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             Leonardo Balada, the Catalan composer who came to New York in 1956 to study composition, has been a powerful creative force for more than three decades. His highly personal “avant-garde” techniques in the sixties – dramatically as well as rhythmically imposing – sets his works like Guernica and María Sabina apart from composers of the time. Later, in the seventies, he was credited as a pioneer in blending the “avant-garde” with folkloric ideas mixing the new with the old – now a very fashionable trend – in works like Sinfonía en Negro-Homage to Martin Luther King (1968) and Homage to Casals and Sarasate (1975).

            His exposure to the plastic arts in New York was perhaps of greater significance to his style than the music heard around him. In Balada’s music one finds by his own admission a perplexing amalgamation of traditional Spanish culture influenced by modern concepts of geometric art, “collages” as seen in the paintings of Rauschenberg and the surrealism of Salvador Dali. Balada had collaborated with Dali several times in New York during the early ‘60s. There is a plasticity and a theatricality in his music and also a dichotomy, for while sometimes expresses the abstract, in other moments he mixes in the ethnic.

            In an interview over a generation ago Balada explained his position towards this dichotomy saying: “If I go to Andalusia and choose to wear a “Cordobés” hat, or a “cowboy” hat in Texas or no hat at all in Wall Street, I still will be recognized as “me,” provided that my personality emerges in spite of my disguise.” And his works are very personal indeed, through textural writing, blunt contrasts of ideas and dynamics, juxtaposition of opposing harmonies, mechanistic passages in layers of “staccato” writing, a rhythmic constancy and above all, a compelling sense of direction and goal in the form and drama of his music.

            A characteristic of some of Balada’s works is his interest in controversial subjects: antiwar (Guernica), freedom (Sinfonía en Negro-Homage to Martin Luther King), historic and social issues (the cantata Torquemada, the opera Zapata), environmental concerns (Music for Oboe and Orchestra), protest against death (the cantata No-res). In Spain, his childhood and adolescent years during the Spanish Civil War (1936-39) and after that under the dictatorship of Generalísimo Francisco Franco, had an impact on Balada’s psyche. When he came to the United States the gates of openness and freedom were open to him and with that a compelling desire for expressing in music the frustration experienced in his native country.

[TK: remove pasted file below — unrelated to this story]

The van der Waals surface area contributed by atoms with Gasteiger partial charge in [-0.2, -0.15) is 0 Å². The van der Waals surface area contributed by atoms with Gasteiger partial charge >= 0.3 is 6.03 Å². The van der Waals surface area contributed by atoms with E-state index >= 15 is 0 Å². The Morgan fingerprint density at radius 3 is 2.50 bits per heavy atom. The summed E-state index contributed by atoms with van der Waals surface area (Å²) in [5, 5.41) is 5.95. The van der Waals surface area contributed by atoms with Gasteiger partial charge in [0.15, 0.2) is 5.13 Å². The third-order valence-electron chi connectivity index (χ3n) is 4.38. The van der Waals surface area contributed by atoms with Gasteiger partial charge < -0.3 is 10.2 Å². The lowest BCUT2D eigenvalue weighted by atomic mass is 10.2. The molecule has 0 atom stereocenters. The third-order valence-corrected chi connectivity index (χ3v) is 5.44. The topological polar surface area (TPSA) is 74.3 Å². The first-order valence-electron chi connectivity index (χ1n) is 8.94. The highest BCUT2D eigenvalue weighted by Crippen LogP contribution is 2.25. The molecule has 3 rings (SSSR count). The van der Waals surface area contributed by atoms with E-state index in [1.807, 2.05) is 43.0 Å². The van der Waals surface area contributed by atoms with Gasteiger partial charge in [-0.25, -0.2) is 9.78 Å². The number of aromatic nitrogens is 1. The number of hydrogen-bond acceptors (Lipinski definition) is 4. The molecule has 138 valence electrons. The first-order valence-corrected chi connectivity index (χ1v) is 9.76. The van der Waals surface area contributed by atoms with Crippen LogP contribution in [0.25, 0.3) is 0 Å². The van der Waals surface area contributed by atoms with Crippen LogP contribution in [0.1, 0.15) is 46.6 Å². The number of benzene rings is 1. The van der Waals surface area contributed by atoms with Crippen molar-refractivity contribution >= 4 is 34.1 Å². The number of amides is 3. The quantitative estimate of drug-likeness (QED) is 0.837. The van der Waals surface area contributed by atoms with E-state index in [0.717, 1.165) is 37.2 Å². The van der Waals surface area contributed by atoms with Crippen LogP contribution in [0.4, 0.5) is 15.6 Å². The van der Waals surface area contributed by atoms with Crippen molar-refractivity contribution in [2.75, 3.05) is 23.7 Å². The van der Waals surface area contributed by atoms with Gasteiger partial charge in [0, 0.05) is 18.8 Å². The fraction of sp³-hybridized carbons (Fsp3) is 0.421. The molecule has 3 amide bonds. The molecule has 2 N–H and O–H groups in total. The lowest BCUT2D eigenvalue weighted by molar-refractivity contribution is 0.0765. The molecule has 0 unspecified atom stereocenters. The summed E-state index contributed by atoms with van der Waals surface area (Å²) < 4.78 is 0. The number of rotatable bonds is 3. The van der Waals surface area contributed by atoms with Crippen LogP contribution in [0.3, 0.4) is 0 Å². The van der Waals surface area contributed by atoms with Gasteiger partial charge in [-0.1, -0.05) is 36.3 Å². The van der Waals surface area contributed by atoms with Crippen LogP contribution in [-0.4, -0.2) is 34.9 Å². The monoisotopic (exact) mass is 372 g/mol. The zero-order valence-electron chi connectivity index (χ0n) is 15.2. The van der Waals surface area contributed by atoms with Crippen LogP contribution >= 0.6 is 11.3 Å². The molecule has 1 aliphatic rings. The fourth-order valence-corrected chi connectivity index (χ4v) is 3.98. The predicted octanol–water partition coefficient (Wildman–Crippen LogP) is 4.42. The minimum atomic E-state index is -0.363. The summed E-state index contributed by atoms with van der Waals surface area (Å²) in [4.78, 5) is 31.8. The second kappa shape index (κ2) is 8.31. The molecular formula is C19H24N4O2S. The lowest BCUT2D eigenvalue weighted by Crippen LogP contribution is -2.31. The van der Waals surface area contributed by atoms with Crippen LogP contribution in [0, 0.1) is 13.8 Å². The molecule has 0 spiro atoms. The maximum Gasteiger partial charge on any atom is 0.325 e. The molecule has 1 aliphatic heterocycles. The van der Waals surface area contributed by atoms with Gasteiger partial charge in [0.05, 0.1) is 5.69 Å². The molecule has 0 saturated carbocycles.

Jaime Mira – Troy Albany Records



Leonardo Balada may be the Postmodern composer par excellence, insofar as he has clearly assimilated every possible trend or technique of the 20th Century and incorporated them all into a vocabulary which is always very recognizably his own. This is a true synthesis of styles, not an eclectic conglomeration, and as such it provides his large-scale works with a dynamic integrity which belies the breadth of inspiration inherent in their construction. Records International Homepage

“Years from now Leonardo Balada may well be remembered as one of the most interesting composers of our time. That will be in part because of his significant recorded legacy on Naxos, but mostly due to the simple fact that he is one of the first composers of our age to emerge from the corridors of theory and write naturally…with every new disc, Leonardo Balada looks more and more like one of our most outstanding composers…” Brian Reinhart-MusicWeb International


Leonardo Balada

School of Music - Carnegie Mellon University

Pittsburgh, PA 15213 - USA

Tel.: (412)268-2372

Publisher Information

Beteca Music, exclusively distributed by Subito Music (

Direct Link to Subito Music listing:

Agent: Music Associates of America

224 King Street, Englewood, N.J. 07631


Telephone: (201) 569 2898

Fax: (201) 569 7023

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